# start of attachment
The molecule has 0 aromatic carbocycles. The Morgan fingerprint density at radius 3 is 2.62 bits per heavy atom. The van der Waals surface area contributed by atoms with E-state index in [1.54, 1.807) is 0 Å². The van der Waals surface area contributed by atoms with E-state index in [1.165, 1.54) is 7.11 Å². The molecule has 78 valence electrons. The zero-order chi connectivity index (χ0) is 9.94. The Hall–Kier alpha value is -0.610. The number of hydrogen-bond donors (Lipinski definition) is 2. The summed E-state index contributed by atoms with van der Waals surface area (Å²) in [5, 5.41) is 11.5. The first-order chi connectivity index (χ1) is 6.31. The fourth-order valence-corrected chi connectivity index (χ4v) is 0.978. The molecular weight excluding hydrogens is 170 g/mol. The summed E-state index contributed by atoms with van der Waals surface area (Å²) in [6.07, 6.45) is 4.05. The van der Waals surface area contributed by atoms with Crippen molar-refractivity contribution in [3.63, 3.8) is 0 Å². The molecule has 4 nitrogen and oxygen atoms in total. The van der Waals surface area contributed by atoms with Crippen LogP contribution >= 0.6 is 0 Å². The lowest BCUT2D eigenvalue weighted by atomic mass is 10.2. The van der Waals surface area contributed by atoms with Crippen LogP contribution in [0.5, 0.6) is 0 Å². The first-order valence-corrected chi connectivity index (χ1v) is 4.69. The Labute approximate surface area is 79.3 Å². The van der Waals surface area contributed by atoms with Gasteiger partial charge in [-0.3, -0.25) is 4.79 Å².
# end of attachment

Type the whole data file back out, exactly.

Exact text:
The molecule has 0 aromatic carbocycles. The Morgan fingerprint density at radius 3 is 2.62 bits per heavy atom. The van der Waals surface area contributed by atoms with E-state index in [1.54, 1.807) is 0 Å². The van der Waals surface area contributed by atoms with E-state index in [1.165, 1.54) is 7.11 Å². The molecule has 78 valence electrons. The zero-order chi connectivity index (χ0) is 9.94. The Hall–Kier alpha value is -0.610. The number of hydrogen-bond donors (Lipinski definition) is 2. The summed E-state index contributed by atoms with van der Waals surface area (Å²) in [5, 5.41) is 11.5. The first-order chi connectivity index (χ1) is 6.31. The fourth-order valence-corrected chi connectivity index (χ4v) is 0.978. The molecular weight excluding hydrogens is 170 g/mol. The summed E-state index contributed by atoms with van der Waals surface area (Å²) in [6.07, 6.45) is 4.05. The van der Waals surface area contributed by atoms with Crippen molar-refractivity contribution in [3.63, 3.8) is 0 Å². The molecule has 4 nitrogen and oxygen atoms in total. The van der Waals surface area contributed by atoms with Crippen LogP contribution >= 0.6 is 0 Å². The lowest BCUT2D eigenvalue weighted by atomic mass is 10.2. The van der Waals surface area contributed by atoms with Crippen LogP contribution in [0.5, 0.6) is 0 Å². The first-order valence-corrected chi connectivity index (χ1v) is 4.69. The Labute approximate surface area is 79.3 Å². The van der Waals surface area contributed by atoms with Gasteiger partial charge in [-0.3, -0.25) is 4.79 Å².